“At this particular season of our political ‘whirligig,’ the Bull Hole is more or less talking about,” The Mountain Eagle’s founding editor and publisher, Nehemiah M. Webb, wrote in the paper’s March 9, 1909 edition. “To some it may be regarded as a kind of mythical ‘Salt River,’ up or down which all defeated candidates are set sailing immediately after an election. But with us such is not the case.”
“The Bull Hole, in fact, is a reality,” Webb continued. “It is a long, dark, deep fissure leading into the veritable bowels of the earth from which no living being could make its escape. Located high upon the broad breast of the Cumberland [now known as Pine Mountain], overlooking Whitesburg and surrounded on all sides by giant boulders and primeval solitudes while over its wide, thirsty mouth the mountain owl and the dingy bat flit in silence, it could be but a suitable habitation for the rejected and damned. No wonder, then, the poor candidate bestirs himself in the daytime and is haunted at night by bull mares and nightmares!”
The Bull Hole, located near the head of Cram Creek, is actually an opening that measures about 30 feet deep before expanding into an opening to caves in the Pine Mountain limestone. Since its first mention in this newspaper in March 1909, less than two years after The Eagle was founded, the Bull Hole and its relation to county elections was mentioned by Eagle staff writers and contributors in nearly every other local primary and general election through 1944.
Typical was this passage from the front page of the March 12, 1925 edition: “As the sun rises higher and the sap mounts up, candidates will become more and more plentiful. We look for the largest crop of these ever planted in any year. In the meantime, the Bull Hole will have to be enlarged.”
A little more than four months later, on July 23, 1925, this passage appeared on the front page as the county primary, then held in August, grew closer: “Nearer and nearer looms the Bull Hole upon the lonesome bosom of the Pine. It’s been hungry for victims now nigh unto four years, but its craving will be hushed about next Sunday and Monday week. The captain of that charnel abiding place of the dead or near dead, it is said, will not permit a sip of moonshine to enter its ravenous jaws. So, if anyone is accustomed to his ‘night before,’ it will be well to go shy of that awful hole.”
How did the Bull Hole get its name?
According to the February 11, 1937 edition of The Eagle, the Bull Hole was named around 1877.
“Some 60 years ago a bull grazing around the side of the mountain vanished from sight,” said an article carried under the headline It Is So. “There was sign that he had fallen into this cavern and was perhaps in China, as some said. Ran Polly, a nearby citizen, ventured to go down in the hole and see. It was a great day. Hundreds of people were there for the occasion.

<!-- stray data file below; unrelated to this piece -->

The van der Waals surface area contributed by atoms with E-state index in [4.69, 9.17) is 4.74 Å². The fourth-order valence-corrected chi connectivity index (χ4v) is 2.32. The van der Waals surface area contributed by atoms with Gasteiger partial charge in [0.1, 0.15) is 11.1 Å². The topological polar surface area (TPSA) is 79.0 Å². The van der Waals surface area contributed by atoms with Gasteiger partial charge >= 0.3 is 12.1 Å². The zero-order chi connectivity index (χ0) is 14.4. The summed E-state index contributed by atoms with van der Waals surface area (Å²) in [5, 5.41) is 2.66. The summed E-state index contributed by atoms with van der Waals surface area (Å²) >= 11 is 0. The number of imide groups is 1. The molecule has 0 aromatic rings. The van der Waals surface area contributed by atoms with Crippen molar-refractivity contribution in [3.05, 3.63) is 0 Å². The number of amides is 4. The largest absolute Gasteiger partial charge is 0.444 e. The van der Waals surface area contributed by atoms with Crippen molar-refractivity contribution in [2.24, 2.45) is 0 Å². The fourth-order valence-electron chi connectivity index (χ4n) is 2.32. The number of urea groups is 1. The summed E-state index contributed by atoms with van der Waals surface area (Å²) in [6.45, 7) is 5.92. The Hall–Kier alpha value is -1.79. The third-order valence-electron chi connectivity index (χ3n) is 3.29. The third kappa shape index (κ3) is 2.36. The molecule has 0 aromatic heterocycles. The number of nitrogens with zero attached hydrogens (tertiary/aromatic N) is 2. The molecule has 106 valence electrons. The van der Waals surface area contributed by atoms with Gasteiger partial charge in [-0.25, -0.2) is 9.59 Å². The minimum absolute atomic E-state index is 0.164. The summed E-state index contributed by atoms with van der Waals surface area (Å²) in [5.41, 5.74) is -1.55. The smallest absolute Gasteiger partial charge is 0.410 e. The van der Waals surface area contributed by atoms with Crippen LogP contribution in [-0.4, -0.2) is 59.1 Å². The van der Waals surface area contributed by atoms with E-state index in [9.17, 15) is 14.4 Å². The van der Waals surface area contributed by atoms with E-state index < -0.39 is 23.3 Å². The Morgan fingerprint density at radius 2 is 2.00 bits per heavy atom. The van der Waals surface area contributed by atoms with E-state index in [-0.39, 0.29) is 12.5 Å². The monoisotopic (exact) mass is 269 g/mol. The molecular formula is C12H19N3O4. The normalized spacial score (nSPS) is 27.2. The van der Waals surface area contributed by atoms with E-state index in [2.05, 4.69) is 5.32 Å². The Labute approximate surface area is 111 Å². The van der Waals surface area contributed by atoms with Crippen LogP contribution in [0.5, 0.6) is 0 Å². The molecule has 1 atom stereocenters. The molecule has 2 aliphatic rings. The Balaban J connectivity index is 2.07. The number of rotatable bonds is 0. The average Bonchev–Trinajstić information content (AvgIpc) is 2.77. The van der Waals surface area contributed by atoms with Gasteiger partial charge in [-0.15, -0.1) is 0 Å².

“A windlass was constructed, and with 500 feet of cable secured to a strong basket, Polly climbed into the basket and down, down he went. Many turned pale as though he was going to destruction.
“[Polly went] down and down until finally a signal. The windlass stopped. He had found the bull, cutting off one of [the bull’s] ears and giving the signal. Back up, up he came until he finally reached the top.
“Tons after tons of rock have been thrown into this ‘great opening’ by passersby on their way to High Rock. A few years ago by means of a ladder, Lee Short, who now lives nearby on the mountainside, ventured down into this cavernous hole and there was a bottom ledge, but he thinks the cavern opens sideways and perhaps into greater caverns.”
In his front-page column entitled “In the Good Old Days,” Eagle editor Webb remembered when “we took Ran Polly and Jim Williams down to the Bull Hole and left them there.”
“We did not mean to do it,” Webb wrote. “The truth is these men tied that cable around the dead bull’s neck and he was pulled out.
“People who witnessed the extracting of the big brute say that it reached the mouth of the entrance it was the longest animal they had ever seen. The reader can imagine a big bull tied by the head and horns dangling at the end of a rope.
“Polly and Williams were lifted from the hole also.”
The Bull Hole was also the subject of poetry in several earlier editions of The Mountain Eagle. On August 14, 1941, the following poem (author not credited) appeared after that month’s primary election:
The Bull Hole Blues
Listen, fellow candidates
While I tell you the news,
The doctor says I have a case of “Bull Hole Blues.”
Weak and worn, tired out too,
I feel like resting a while with you.
Until the people change their minds and it is us they choose,
We’ll just go along with the Bull Hole Blues.
I’ve run so far my limbs are sore.
A thousand miles, I guess or more.
But of you or me they no longer wrongly accuse,
Because we’ve just got the plain old Bull Hole Blues.
Well, so long, Comrade, be a good sport,
Next time we’ll get up early and get a good start.
We’ll work until it is they choose
And let the other fellow have
The Bull Hole Blues.
In the August 2, 1928 edition of The Eagle, then-editor J.L. Crawford (N.M. Webb had surrendered ownership at this time but would eventually regain it) used the Bull Hole to caution county residents to stop speaking so negatively about the county’s economy.
Wrote Crawford: “ Tut, tut, Mr. Gloom-gatherer! Business is not going to the Bull Hole in Whitesburg and Letcher County. It’s just suffering a few growing pains.”
Those words were written a little more than 14 months before the Great Depression began on Black Friday, October 29, 1929.